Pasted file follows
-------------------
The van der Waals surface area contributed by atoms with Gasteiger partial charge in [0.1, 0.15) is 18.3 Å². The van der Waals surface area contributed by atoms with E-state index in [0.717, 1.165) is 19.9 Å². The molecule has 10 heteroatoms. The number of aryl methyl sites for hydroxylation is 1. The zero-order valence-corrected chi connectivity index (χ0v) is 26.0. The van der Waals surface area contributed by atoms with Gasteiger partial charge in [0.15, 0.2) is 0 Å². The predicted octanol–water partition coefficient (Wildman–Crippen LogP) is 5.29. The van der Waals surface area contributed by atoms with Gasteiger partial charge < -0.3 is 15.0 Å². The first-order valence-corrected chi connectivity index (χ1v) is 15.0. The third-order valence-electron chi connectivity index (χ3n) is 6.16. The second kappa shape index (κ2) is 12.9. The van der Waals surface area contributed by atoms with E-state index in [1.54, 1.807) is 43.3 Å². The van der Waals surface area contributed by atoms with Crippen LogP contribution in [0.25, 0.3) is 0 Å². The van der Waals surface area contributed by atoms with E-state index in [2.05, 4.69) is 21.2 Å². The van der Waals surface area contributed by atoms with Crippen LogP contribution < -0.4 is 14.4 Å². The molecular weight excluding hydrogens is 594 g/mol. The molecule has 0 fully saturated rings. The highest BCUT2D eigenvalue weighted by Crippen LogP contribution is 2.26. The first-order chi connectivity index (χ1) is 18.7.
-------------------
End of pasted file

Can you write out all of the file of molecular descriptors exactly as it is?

The van der Waals surface area contributed by atoms with Gasteiger partial charge in [0.1, 0.15) is 18.3 Å². The van der Waals surface area contributed by atoms with E-state index in [0.717, 1.165) is 19.9 Å². The molecule has 10 heteroatoms. The number of aryl methyl sites for hydroxylation is 1. The zero-order valence-corrected chi connectivity index (χ0v) is 26.0. The van der Waals surface area contributed by atoms with Gasteiger partial charge in [0.15, 0.2) is 0 Å². The predicted octanol–water partition coefficient (Wildman–Crippen LogP) is 5.29. The van der Waals surface area contributed by atoms with Gasteiger partial charge < -0.3 is 15.0 Å². The first-order valence-corrected chi connectivity index (χ1v) is 15.0. The third-order valence-electron chi connectivity index (χ3n) is 6.16. The second kappa shape index (κ2) is 12.9. The van der Waals surface area contributed by atoms with E-state index in [1.54, 1.807) is 43.3 Å². The van der Waals surface area contributed by atoms with Crippen LogP contribution in [0.25, 0.3) is 0 Å². The van der Waals surface area contributed by atoms with E-state index in [2.05, 4.69) is 21.2 Å². The van der Waals surface area contributed by atoms with Crippen LogP contribution < -0.4 is 14.4 Å². The molecular weight excluding hydrogens is 594 g/mol. The molecule has 0 fully saturated rings. The highest BCUT2D eigenvalue weighted by Crippen LogP contribution is 2.26. The first-order chi connectivity index (χ1) is 18.7.